Music Degree Programs: Next on the Chopping Block?

Canberra is home to the Australian National University, where proposed changes to its School of Music may result in the elimination of more than 30 jobs and put an end to one-on-one musical instruction.(Photo: Rihard Gifford (Flickr))
Canberra is home to the Australian National University, where proposed changes to its School of Music may result in the elimination of more than 30 jobs and put an end to one-on-one musical instruction.(Photo: Rihard Gifford (Flickr))

During the last three years, the world has seen orchestras and opera companies – many in the upper echelon of the profession – fold and come to the brink of collapse. Now a music bachelor’s degree program is on the chopping block.

The Australian National University has proposed changes that would end one of its bachelor of music degree programs and significantly alter the other, eliminating 32 jobs and ending one-on-one music tutelage, according to the Australian Broadcasting Corporation. The ABC also reports that the School of Music Foundation Board was not consulted or informed about the proposed cuts before they were announced.

The proposed changes come amid university-wide restructuring. In a blog post, ANU Vice-Chancellor Marnie Hughes-Warrington says the changes proposed for ANU’s bachelor of music degree program will make that program “more flexible, more connected with the community and offer more student choice.” Students will be able to e receive academic credit for musical contributions in the university’s surrounding community of Canberra and elsewhere, and to use technology to connect with master classes and other experiences at musical institutions around the world.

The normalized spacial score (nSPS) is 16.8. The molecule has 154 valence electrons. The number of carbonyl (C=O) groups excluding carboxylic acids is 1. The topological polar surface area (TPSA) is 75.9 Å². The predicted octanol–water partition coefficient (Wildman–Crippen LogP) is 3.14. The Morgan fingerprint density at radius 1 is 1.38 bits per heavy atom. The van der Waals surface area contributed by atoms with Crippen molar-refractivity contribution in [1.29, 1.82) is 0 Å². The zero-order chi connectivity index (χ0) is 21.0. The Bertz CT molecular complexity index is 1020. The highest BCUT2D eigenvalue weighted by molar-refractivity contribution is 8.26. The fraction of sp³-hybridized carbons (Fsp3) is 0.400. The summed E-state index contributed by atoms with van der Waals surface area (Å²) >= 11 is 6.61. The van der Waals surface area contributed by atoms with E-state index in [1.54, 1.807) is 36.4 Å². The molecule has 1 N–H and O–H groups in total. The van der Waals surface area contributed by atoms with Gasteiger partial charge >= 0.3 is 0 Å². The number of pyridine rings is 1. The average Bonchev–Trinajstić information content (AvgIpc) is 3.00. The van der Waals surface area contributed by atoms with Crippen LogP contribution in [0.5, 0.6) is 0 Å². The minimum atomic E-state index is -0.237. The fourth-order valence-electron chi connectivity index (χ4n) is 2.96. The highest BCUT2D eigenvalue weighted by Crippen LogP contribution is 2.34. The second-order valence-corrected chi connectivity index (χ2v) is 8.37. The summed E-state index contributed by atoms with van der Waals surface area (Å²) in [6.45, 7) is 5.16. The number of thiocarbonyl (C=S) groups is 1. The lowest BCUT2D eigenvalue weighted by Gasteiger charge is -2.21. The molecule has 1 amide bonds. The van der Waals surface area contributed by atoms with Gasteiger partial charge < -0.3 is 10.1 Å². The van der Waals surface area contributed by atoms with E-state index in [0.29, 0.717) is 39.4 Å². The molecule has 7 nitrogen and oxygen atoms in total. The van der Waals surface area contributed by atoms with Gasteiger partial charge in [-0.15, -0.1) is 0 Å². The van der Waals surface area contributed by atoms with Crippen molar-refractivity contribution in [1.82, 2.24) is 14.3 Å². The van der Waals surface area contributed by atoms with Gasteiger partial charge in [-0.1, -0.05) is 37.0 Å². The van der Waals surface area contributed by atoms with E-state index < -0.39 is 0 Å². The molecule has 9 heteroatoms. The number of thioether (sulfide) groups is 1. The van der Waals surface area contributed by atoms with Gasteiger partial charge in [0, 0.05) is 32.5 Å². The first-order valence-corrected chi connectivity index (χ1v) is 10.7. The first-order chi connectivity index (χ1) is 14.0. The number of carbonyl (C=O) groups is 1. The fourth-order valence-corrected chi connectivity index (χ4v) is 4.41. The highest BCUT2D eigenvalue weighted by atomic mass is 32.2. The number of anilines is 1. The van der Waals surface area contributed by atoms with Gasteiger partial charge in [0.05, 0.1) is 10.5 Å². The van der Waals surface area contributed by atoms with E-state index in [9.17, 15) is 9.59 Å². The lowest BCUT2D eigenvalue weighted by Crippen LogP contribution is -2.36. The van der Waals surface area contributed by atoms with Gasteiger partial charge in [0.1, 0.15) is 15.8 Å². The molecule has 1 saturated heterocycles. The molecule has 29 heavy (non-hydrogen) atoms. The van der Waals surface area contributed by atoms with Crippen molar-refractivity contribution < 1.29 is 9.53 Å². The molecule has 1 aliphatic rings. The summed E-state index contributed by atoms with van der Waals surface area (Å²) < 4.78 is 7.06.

Hughes-Warrington cited a lack of government funding in addressing the subject of eliminating one-on-one music instruction, arguably the most important aspect of a classical musician’s training:

… government funding does not cover the costs of one to one music tuition, let alone buying instruments or providing appropriate teaching rooms.

Hughes-Warrington also said students will be able to receive a Professional Development Allowance from the university, which they may use to pursue private study and other learning experiences, and can participate in “real-time, video-linked lessons and sessions.”

In preparation for the changes, Hughes-Warrington said all current academic and general staff positions in the ANU School of Music will be “declared vacant,” and current staff will be eligible to apply in advance of outside candidates for positions in the new program.

The the alternative Green Left Weekly reports that a petition against the proposed changes has received more than 12,000 signatures. ANU School of Music students held a 24-hour concert Sunday and Monday in protest of the changes.

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